Photography / Editorial / Print

Agent X
artist interview

Agent X describes himself as the "Afro-American Edward Scissorhands," and an "agent of the unknown," in as much as he pays homage to "early American history, where most black slaves last names were given the last name X. I honour them as well," albeit "I am a slave to my art in a twisted way." He grew up in Louisville, K.Y, Vancouver, New Haven and Atlanta, starting his art background in college and furthered at The Art Institute of Vancouver. "What led me to this point is a gift from God to create, plus collectors and people thankfully liking my artwork." Drawing on pop culture for inspiration, he tells us he loves the work of "Romare Bearden, Andy Warol, Bansky, Takashi Murakami, Dondi, Jacques Villegle, Damien Hirst and Syd Mead" as most of these artists "invoke a sense of social commentary, unique artistry, Futurism and commercialism." However, there is a strong sense of individuality in trying to create a unique style, "art means expression. I look at artists from the past and present but try not to be influenced by them much. I grew up where copying someone else's style was a Sin. Educate yourself with the best art and like food, you are what you eat."

Futurism, history, politics and music are the core themes explored, telling us "my artwork is like the movie Cloud Atlas. It has to look back to look extremely forward." Influenced by pop culture from the 1920s to the present, the multimedia works incorporate iconic imagery from genre magazines from the past eighty years. The work entitled Osmosis Entitlement "deals with wealth, beauty, religion and chaos. How humans are sliced and visualised for an osmosis of vanity. The entitlement is passed down to every human generation no matter how chaotic, thus the background. This piece has Pepto Bismol dripping in it," showing an aversion to such such entitlement.

The work is abstract but has an underlying meaning, whether political or social, its about "how society is viewed, sometimes political, how the poor get fucked over or vice versa. Politics can mean many things." London Pound refers to the British economy and fashion, "he is in a faded suit, faded by the day to day grind, but has a head of a Tiger, Lion, Panther in the economic jungle. She is is styled to the nine. The paint dripping is the weather. Colours bland, muted by status."  In FireAnt, the work is abstracted further, "pure Abstract like Q tip and Pollock."

G.B.S "is a joke on me," he says, "that's me on a Saturday night when I was 15. Going out and planning parties, in my Star Trek teleport , Moving time and space, heaven and Earth for me and my crew! On my Funkmaster Flex exclusive Johnny Depp after hours shit. The scrabble game of the Nightlife."  One of the more favourite pieces he has done is KINGZ. There is reference to ancient Egyptian history, mixing "Afro American Heroes of mine. Hieroglyphics and Graffiti." There is also a strong musical influence, "I think music impacts all society as it brings us all together. I can live anywhere in the world and know about a culture's music with one click. All my friends are into music, rapping, producing, DJ's, spoken word. If you didn't do something you weren't down." He currently is listening to "Oddfuture, A$AP Rocky, Jeff Mills(Techno), Beatminerz radio, House DJ's and Drum&Bass (Goldie,Grooverider,) plus anything electronic, Jazz and 80s and 90s rock and alternative." Like his work, the stimuli is diverse.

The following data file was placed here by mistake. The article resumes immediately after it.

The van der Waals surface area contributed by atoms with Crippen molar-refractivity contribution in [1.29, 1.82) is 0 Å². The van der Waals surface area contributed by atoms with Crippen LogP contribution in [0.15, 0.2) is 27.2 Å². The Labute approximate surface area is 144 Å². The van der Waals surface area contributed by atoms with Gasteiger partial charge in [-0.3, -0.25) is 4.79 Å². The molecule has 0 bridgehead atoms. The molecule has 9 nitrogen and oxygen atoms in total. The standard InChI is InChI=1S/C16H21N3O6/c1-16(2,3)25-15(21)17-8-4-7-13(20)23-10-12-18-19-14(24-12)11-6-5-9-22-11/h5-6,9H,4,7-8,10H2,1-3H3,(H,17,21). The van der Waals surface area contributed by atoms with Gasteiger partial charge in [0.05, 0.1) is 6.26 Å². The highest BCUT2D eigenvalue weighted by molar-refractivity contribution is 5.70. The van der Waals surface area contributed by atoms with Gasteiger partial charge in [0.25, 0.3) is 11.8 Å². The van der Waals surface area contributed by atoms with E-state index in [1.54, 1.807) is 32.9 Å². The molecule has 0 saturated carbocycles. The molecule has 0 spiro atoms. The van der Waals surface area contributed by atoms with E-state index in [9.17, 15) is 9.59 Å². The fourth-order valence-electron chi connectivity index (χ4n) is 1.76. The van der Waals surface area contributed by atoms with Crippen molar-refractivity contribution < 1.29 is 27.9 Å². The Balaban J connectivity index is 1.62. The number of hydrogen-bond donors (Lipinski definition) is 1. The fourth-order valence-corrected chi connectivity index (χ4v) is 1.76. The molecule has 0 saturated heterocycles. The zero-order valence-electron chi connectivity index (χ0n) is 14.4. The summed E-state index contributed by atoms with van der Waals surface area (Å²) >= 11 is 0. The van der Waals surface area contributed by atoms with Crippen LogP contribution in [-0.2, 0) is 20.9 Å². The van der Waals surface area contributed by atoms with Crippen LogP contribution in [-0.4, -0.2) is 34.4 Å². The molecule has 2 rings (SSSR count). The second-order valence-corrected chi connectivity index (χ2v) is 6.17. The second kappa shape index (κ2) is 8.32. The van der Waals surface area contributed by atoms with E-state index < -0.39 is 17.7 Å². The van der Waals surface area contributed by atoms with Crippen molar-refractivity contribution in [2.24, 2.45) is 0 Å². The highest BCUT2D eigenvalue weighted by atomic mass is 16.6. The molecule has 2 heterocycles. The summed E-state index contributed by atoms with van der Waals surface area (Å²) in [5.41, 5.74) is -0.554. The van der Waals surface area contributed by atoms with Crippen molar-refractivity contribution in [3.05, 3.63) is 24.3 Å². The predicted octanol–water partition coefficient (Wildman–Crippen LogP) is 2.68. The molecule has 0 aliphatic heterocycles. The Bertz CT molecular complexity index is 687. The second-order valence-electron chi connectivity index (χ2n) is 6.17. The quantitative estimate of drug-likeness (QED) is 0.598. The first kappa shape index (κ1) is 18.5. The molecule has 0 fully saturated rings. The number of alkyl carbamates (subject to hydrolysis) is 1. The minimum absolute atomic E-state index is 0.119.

The work he says is "always spontaneous with extreme execution," with each work dependent on "how I feel and what statement I want to make or not. I will make pieces like ‘Golden Girlz’ or ‘Ice Cream’ as they are like my Norman Rockwell type of artworks or something like ‘2320’ with a Sim card, steel wool, Memory card reader, key chain, watercolour, oil and magazine clippings. I never make the same thing twice." His exhibition at SoHo Gallery for Digital Art "has been very well received and I have shown my artwork there for every show since early 2012. Susannah Perlman and John Ordover are awesome and I am very grateful to have a home in New York to show my artwork." His artwork ultimately is a creative outlet for his thoughts, thanking God for "creating so many things with so many different shapes, colours, thoughts" and his parents, who he calls his true heroes, "so much exposure to greatness."  2013 and beyond will see him look to "have a place for my artwork in England, Japan, Europe and more. Plus do some Fashion and maybe music as well. Grindin."

Interview by Nardip Singh
Artwork images supplied by Agent X
Copyright © Agent X

As featured in Unfolded Magazine issue 13
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